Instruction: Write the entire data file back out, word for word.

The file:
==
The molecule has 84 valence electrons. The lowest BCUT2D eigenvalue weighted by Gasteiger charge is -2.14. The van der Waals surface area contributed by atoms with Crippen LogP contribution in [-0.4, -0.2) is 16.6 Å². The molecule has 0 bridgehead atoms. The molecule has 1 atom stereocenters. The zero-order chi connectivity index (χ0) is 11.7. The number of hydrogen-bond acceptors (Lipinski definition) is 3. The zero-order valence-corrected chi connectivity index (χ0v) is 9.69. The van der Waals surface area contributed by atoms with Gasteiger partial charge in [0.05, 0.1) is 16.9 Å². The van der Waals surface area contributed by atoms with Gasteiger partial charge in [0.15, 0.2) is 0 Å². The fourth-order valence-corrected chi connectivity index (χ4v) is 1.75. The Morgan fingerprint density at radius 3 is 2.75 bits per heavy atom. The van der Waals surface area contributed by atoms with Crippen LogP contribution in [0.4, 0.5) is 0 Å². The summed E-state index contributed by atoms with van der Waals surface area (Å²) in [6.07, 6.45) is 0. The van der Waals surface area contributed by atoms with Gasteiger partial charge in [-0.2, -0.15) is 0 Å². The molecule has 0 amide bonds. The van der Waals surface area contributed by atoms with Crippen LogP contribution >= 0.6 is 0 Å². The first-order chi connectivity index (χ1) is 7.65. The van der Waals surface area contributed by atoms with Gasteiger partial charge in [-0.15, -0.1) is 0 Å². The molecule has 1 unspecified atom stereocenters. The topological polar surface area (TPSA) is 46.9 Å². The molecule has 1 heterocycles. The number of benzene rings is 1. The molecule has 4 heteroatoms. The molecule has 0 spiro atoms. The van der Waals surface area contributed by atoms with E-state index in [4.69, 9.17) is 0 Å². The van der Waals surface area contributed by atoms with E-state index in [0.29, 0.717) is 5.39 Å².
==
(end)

The molecule has 84 valence electrons. The lowest BCUT2D eigenvalue weighted by Gasteiger charge is -2.14. The van der Waals surface area contributed by atoms with Crippen LogP contribution in [-0.4, -0.2) is 16.6 Å². The molecule has 0 bridgehead atoms. The molecule has 1 atom stereocenters. The zero-order chi connectivity index (χ0) is 11.7. The number of hydrogen-bond acceptors (Lipinski definition) is 3. The zero-order valence-corrected chi connectivity index (χ0v) is 9.69. The van der Waals surface area contributed by atoms with Gasteiger partial charge in [0.05, 0.1) is 16.9 Å². The van der Waals surface area contributed by atoms with Gasteiger partial charge in [0.15, 0.2) is 0 Å². The fourth-order valence-corrected chi connectivity index (χ4v) is 1.75. The Morgan fingerprint density at radius 3 is 2.75 bits per heavy atom. The van der Waals surface area contributed by atoms with Crippen LogP contribution in [0.4, 0.5) is 0 Å². The summed E-state index contributed by atoms with van der Waals surface area (Å²) in [6.07, 6.45) is 0. The van der Waals surface area contributed by atoms with Gasteiger partial charge in [-0.2, -0.15) is 0 Å². The molecule has 0 amide bonds. The van der Waals surface area contributed by atoms with Crippen LogP contribution >= 0.6 is 0 Å². The first-order chi connectivity index (χ1) is 7.65. The van der Waals surface area contributed by atoms with Gasteiger partial charge in [-0.15, -0.1) is 0 Å². The molecule has 1 unspecified atom stereocenters. The topological polar surface area (TPSA) is 46.9 Å². The molecule has 1 heterocycles. The number of benzene rings is 1. The molecule has 4 heteroatoms. The molecule has 0 spiro atoms. The van der Waals surface area contributed by atoms with E-state index in [4.69, 9.17) is 0 Å². The van der Waals surface area contributed by atoms with E-state index in [0.29, 0.717) is 5.39 Å².